SPI Dynamics: JavaScript capability puts search users at risk

A leading researcher with SPI Dynamics announced at ToorCon last week that search engine users are at risk of having their sensitive search terms revealed with a simple technique using JavaScript.

According to Billy Hoffman, lead research engineer for SPI Labs, the technique can scan behind firewalls on corporate networks, works on any web browser and is not a browser bug so there is no patch to fix it.

"It is not so much a vulnerability as it is an unintended capability that JavaScript has that it can tell whether you have visited a URL or not," he told SCMagazine.com. "So if we can tell whether you visited a URL we can expand that to say, ‘Did you visit the URL that's for say the results page for a query on Google.'"

Hoffman showed a proof-of-concept (PoC) of the technique at the ToorCon hacker conference. The principal behind the technique is to build code that automatically searches for any permutations or combinations of search terms that the hacker wants to confirm the user has visited.

"When you search for ‘cats' you view a specific URL, so if we check to see whether you visited that URL, we can check to see whether you searched for ‘cats,'" he said. "So we can do this and we can figure out what terms you are searching for in all of the major search engines."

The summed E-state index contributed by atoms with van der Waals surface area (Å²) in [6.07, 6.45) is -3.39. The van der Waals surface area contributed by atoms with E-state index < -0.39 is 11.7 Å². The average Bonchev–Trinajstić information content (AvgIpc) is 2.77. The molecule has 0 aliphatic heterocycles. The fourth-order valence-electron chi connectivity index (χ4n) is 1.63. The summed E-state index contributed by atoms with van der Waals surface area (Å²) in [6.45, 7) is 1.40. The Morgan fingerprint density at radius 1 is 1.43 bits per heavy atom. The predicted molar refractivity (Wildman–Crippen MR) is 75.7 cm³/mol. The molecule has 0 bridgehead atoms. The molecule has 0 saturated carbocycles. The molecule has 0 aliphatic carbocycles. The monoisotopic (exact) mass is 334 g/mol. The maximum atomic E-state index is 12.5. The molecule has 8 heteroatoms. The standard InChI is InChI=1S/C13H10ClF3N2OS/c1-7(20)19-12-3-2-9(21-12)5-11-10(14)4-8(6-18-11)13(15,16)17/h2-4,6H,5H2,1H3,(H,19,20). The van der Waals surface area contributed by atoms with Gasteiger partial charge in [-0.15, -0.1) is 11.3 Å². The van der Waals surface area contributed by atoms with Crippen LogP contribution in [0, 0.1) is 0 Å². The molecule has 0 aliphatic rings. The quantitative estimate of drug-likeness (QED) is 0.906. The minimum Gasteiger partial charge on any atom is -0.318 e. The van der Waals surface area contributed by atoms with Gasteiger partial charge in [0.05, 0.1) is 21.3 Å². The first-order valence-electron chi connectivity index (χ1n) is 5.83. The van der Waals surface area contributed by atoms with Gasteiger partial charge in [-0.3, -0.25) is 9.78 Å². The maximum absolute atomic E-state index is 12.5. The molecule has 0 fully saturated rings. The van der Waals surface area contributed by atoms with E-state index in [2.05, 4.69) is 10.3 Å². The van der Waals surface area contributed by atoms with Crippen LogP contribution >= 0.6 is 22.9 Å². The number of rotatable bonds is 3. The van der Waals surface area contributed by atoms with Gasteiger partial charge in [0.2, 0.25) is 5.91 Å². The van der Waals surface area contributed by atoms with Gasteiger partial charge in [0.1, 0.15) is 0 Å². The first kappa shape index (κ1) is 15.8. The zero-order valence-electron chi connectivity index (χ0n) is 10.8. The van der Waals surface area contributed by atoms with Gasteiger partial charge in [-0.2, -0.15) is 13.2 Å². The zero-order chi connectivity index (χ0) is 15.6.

The implications that this kind of technique could have on corporate espionage are limitless, he said.

"There are easier ways to keep tabs on what your VPs are doing," he said. "But let's say I'm R.J. Reynolds and I want to see if any of my VPs are searching for whistleblower logs or things like that. It would be easy to do."

Similarly, he said that web commerce sites could easily keep tabs on their customers.

"For example if you were to visit Amazon.com and you searched DVD players, Amazon.com could give you a page saying ‘Here are all of our DVD players' and then push down a piece of code to see if you're checking their competitors' web pages and use it to figure out how loyal a customer you are," he said. "It's interesting to see how companies will use this. Will they worry about backlash and not do it?"

Hoffman believes that code similar to his PoC could also be easily delivered in a cross-site-scripting attack payload and used maliciously. "We didn't want to arm people with something dirty, we just wanted to show you can do a lot of things with this," he said. "We needed to get the information out there that these are threats and that you can do this."

He warned users to clear their search history frequently to prevent techniques like this from working.

Click here to email Ericka Chickowski.

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